Panetta Announces Packard, Efficiency Award Recipients
American Forces Press Service
WASHINGTON, Nov. 2, 2012 Defense Secretary Leon E. Panetta today announced the two recipients of the David Packard award and the recipient of the Better Buying Power Efficiency award.
The Packard award is presented by the Defense Department to organizations that have demonstrated superior management and accomplishment in carrying out one or more of the Better Buying Power acquisition efficiency initiatives.
The Better Buying Power Efficiency award recognizes innovation in better buying power efforts. The objective of the Better Buying Power program, according to defense officials, is to ensure needed warfighting capabilities are delivered within the constraints of a declining defense budget by better managing the costs of acquisition.
“Efforts like these … help us strengthen our vital defense industrial base, a top priority for me as Secretary of Defense,” Panetta said in prepared remarks at the Pentagon ceremony.
Also attending the ceremony was Under Secretary of Defense for Acquisition, Technology and Logistics Frank Kendall.
“These three teams are at the forefront of our efforts to increase acquisition innovation and professionalism, as well as efficiencies,” Kendall said. “We hope that these efforts are also recognized by others within the Department and are used as a template for increased innovation within the acquisition workforce.”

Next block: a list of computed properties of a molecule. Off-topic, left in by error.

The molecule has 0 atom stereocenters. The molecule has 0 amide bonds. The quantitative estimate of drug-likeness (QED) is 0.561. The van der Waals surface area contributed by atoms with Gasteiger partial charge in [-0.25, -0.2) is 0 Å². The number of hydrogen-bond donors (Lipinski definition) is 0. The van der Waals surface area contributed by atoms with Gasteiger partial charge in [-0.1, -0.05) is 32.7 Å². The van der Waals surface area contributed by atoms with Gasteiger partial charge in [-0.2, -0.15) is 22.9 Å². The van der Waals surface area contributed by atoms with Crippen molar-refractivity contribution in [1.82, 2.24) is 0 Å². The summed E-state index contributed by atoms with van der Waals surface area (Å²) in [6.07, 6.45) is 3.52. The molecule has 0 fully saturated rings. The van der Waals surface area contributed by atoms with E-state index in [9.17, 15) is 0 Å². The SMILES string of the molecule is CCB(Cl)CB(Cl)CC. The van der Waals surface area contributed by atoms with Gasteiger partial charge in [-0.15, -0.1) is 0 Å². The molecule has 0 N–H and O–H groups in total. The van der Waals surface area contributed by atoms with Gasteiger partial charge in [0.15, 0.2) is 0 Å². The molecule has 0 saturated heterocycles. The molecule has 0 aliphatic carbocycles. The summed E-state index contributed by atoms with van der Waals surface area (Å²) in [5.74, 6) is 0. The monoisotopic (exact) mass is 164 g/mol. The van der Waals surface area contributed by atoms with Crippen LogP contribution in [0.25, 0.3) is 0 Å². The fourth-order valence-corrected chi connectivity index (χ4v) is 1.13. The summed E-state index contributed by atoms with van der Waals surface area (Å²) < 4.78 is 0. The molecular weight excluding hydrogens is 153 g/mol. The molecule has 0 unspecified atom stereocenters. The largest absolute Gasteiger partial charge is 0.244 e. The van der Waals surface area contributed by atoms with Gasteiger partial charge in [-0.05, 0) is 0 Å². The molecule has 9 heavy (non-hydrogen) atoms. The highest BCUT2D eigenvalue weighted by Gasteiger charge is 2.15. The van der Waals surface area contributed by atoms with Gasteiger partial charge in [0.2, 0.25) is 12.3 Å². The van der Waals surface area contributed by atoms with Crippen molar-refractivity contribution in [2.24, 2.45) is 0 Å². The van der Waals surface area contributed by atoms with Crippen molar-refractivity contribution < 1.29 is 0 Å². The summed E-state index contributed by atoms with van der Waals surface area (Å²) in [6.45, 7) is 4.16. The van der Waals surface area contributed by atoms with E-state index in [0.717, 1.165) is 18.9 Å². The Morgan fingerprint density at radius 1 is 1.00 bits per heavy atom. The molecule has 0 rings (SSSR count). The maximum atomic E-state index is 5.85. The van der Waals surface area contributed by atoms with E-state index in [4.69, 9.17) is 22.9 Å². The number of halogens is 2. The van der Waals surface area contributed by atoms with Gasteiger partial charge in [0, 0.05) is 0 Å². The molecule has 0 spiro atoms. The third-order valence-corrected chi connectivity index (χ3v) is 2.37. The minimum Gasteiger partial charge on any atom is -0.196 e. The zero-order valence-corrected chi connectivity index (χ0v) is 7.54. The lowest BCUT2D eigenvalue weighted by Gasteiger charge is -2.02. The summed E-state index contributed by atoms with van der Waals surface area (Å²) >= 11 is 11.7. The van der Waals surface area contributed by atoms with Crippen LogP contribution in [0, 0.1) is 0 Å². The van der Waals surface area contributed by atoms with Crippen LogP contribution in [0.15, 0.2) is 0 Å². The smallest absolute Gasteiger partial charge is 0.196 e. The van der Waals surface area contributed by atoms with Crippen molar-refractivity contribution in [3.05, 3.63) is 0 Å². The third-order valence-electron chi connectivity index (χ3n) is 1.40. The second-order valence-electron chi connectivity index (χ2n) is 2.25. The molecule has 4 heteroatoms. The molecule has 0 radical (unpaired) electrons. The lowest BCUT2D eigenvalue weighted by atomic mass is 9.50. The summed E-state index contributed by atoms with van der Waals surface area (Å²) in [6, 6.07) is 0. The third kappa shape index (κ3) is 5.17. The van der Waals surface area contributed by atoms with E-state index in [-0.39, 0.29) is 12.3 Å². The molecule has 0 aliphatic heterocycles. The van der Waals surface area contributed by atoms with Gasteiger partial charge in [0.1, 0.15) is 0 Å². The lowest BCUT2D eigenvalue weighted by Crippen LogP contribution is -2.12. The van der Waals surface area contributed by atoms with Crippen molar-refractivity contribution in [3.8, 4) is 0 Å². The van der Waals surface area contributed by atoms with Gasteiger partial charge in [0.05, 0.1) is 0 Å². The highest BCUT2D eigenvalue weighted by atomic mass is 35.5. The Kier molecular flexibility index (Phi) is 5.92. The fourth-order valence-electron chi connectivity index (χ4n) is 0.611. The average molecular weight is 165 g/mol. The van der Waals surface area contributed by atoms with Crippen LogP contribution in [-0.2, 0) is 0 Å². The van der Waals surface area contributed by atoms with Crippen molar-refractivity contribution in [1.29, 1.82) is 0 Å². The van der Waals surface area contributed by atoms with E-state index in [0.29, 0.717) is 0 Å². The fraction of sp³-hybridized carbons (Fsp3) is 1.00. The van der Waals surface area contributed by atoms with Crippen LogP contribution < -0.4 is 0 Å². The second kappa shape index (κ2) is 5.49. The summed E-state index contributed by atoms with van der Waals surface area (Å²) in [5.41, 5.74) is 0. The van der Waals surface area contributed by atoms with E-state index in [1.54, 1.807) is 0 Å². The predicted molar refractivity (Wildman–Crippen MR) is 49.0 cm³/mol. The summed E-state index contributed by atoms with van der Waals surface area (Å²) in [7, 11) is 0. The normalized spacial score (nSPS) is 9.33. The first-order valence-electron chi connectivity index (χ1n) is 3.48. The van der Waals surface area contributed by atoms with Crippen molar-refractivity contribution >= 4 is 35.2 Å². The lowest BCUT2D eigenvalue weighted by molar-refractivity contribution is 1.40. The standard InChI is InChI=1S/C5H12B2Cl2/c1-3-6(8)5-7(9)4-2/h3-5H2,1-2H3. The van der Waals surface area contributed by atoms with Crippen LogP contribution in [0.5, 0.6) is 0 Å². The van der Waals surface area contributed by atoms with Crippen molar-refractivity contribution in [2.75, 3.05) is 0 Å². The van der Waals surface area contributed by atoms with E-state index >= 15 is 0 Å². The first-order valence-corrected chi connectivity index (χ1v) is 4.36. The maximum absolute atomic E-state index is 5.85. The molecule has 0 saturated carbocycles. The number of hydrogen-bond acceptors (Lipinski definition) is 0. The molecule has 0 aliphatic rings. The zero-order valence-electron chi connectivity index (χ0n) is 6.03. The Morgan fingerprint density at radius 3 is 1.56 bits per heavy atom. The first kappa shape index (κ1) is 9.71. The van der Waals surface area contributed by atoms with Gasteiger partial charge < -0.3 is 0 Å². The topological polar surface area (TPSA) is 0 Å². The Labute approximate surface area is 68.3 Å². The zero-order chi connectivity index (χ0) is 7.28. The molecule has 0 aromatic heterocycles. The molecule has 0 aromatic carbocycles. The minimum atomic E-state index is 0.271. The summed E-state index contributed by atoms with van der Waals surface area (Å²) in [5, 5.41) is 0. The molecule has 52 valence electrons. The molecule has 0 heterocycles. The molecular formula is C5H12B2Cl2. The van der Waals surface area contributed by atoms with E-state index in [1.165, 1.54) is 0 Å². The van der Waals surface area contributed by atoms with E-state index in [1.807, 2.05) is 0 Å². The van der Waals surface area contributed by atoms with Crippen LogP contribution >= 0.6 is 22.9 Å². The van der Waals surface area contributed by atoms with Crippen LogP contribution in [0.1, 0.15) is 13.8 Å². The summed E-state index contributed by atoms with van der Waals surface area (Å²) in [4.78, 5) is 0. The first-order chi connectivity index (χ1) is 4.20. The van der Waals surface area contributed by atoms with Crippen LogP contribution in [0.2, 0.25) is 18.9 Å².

The two Packard recipients are the Army’s Project Manager Combat Ammunitions Systems, from Picatinny Arsenal in New Jersey, and the Navy’s DDG 51 Shipbuilding Program Office, from the Washington Navy Yard.
In response to an increased need for artillery and mortar items, the Army team “dramatically reduced the average time from receipt of requirement to delivery -- from 18-24 months to just 45-60 days -- while also saving the government an estimated $60 million,” Panetta said.
The Navy team developed and executed an innovative acquisition approach for three Arleigh Burke-class DDG 51 guided missile destroyers, the defense secretary said.
“They created real competition in a situation where none had previously existed, awarded $2.1 billion dollars in contracts within six months, and saved the government $298 million dollars,” Panetta said.
The David Packard Excellence in Acquisition Award was first awarded in 1997 in honor of the late David Packard, a former deputy secretary of defense and advocate of excellence in defense acquisition practices.
The first-ever Better Buying Power Efficiency award went to Special Operations Command’s Acquisition Rapid Response Medical Team for Tactical Combat Casualty Care and Casualty Evacuation.
The team developed a new casualty evacuation system that enhanced the ability of ground units to gain access to, treat and recover casualties from the battlefield. The system greatly improved the medical treatment capabilities of Special Operations forces.
“Quite simply, the work done by this team of experienced combat medics, research expert, and acquisitions professionals saves lives,” the secretary said. “They successfully developed and fielded pioneering capabilities that are ensuring our troops receive life-saving medical treatments at the point of injury, helping them to survive and be evacuated within the critical ‘golden hour.’”